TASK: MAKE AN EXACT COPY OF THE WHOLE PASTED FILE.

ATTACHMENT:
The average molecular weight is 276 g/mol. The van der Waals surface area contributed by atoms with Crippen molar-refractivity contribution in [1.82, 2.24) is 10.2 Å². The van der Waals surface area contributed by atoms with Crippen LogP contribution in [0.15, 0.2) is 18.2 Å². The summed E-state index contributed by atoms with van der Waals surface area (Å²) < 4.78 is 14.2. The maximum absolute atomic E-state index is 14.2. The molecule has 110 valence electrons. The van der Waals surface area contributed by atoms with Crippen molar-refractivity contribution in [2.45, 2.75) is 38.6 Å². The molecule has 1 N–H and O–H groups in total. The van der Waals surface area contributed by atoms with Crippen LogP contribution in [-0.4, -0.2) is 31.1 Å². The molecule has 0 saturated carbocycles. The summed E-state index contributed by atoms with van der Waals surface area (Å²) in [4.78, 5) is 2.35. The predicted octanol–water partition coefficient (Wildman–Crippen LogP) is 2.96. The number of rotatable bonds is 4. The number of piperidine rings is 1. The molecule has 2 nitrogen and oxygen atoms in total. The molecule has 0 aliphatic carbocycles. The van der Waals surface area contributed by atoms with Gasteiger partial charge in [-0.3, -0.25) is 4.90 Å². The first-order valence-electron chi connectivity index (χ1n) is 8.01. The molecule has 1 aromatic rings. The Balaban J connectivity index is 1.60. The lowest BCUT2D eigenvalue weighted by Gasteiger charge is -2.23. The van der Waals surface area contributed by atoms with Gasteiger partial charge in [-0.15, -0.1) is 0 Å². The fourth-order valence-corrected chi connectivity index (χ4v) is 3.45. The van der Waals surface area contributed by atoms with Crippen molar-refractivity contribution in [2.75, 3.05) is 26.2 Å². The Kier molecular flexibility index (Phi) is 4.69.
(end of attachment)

The average molecular weight is 276 g/mol. The van der Waals surface area contributed by atoms with Crippen molar-refractivity contribution in [1.82, 2.24) is 10.2 Å². The van der Waals surface area contributed by atoms with Crippen LogP contribution in [0.15, 0.2) is 18.2 Å². The summed E-state index contributed by atoms with van der Waals surface area (Å²) < 4.78 is 14.2. The maximum absolute atomic E-state index is 14.2. The molecule has 110 valence electrons. The van der Waals surface area contributed by atoms with Crippen molar-refractivity contribution in [2.45, 2.75) is 38.6 Å². The molecule has 1 N–H and O–H groups in total. The van der Waals surface area contributed by atoms with Crippen LogP contribution in [-0.4, -0.2) is 31.1 Å². The molecule has 0 saturated carbocycles. The summed E-state index contributed by atoms with van der Waals surface area (Å²) in [4.78, 5) is 2.35. The predicted octanol–water partition coefficient (Wildman–Crippen LogP) is 2.96. The number of rotatable bonds is 4. The number of piperidine rings is 1. The molecule has 2 nitrogen and oxygen atoms in total. The molecule has 0 aliphatic carbocycles. The van der Waals surface area contributed by atoms with Gasteiger partial charge in [-0.3, -0.25) is 4.90 Å². The first-order valence-electron chi connectivity index (χ1n) is 8.01. The molecule has 1 aromatic rings. The Balaban J connectivity index is 1.60. The lowest BCUT2D eigenvalue weighted by Gasteiger charge is -2.23. The van der Waals surface area contributed by atoms with Gasteiger partial charge in [-0.15, -0.1) is 0 Å². The fourth-order valence-corrected chi connectivity index (χ4v) is 3.45. The van der Waals surface area contributed by atoms with Crippen molar-refractivity contribution in [2.75, 3.05) is 26.2 Å². The Kier molecular flexibility index (Phi) is 4.69.